BCP38 making it work, solving problems

Edward B. Dreger eddy+public+spam at noc.everquick.net
Mon Oct 11 18:12:45 UTC 2004

RB> Date: Sun, 10 Oct 2004 20:14:01 -0700
RB> From: Randy Bush

RB> when it solves critical problems, it'll grow more quickly.


* Use 25/TCP for SMTP and 587/TCP for submission
* Block outbound SMTP by default, but allow for the clueful
* Run SMTP authentication
* Let each authenticated user have whitelisted sender addresses
  that they can use
* Limit whitelist size
* Add a delay and/or rate limit to whitelist additions.

Not perfect, and certainly subject to social engineering and
possible automated attack on the whitelist mechanism, but it
should decrease the number of cable/DSL pipes filled with forged
mail transmissions.

This isn't the first time I've suggested it, and I'm sure others
have, too.  Not once have I received a response to the extent of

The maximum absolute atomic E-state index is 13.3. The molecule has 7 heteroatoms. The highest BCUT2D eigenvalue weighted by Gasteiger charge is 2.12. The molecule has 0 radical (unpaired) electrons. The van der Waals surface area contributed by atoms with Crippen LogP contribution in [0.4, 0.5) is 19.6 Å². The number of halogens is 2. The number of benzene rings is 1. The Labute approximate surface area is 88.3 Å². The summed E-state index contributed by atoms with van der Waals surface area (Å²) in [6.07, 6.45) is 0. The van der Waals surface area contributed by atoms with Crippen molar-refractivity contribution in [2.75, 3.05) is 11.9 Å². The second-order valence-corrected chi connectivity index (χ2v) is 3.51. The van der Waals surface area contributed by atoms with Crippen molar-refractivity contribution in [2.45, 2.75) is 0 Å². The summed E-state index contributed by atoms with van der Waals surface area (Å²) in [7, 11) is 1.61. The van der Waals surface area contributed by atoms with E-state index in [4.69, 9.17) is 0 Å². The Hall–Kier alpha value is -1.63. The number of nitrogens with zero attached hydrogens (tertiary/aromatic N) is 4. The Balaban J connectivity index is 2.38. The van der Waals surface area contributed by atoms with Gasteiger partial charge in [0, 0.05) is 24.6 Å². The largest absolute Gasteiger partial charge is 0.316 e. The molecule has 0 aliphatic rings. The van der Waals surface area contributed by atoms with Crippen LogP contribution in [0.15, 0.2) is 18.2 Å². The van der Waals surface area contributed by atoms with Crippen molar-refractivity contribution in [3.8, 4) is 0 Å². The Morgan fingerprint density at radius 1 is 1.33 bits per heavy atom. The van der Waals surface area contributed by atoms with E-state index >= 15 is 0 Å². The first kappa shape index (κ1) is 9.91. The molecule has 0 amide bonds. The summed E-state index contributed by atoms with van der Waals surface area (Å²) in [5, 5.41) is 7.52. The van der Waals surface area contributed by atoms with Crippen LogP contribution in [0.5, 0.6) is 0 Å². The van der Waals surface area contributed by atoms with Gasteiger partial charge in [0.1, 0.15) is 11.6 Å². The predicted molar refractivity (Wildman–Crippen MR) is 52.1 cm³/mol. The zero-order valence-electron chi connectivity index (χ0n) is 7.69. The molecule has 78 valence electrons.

"I'd love to implement this if it existed".  People are worried
about OPNs, not their own networks.  IMNSHO, worrying about N-1
ASNs scales far more poorly than worrying about one ASN.

Of course, note the parallel to BCP38; I'm sure someone will be
quick to point out that, unless adopted universally, forged mail
will still exist.  Enter SPF as a bandaid on the receiving side,
and rehash that discussion.  Combine with BMF, DNSBLs, and one is
well on the way to much cleaner mail.

Has anyone on NANOG ever solved a jigsaw puzzle with 500+ pieces?
Or are "age 2 to 4" puzzles too difficult, as even they tend to
have around ten pieces per puzzle?

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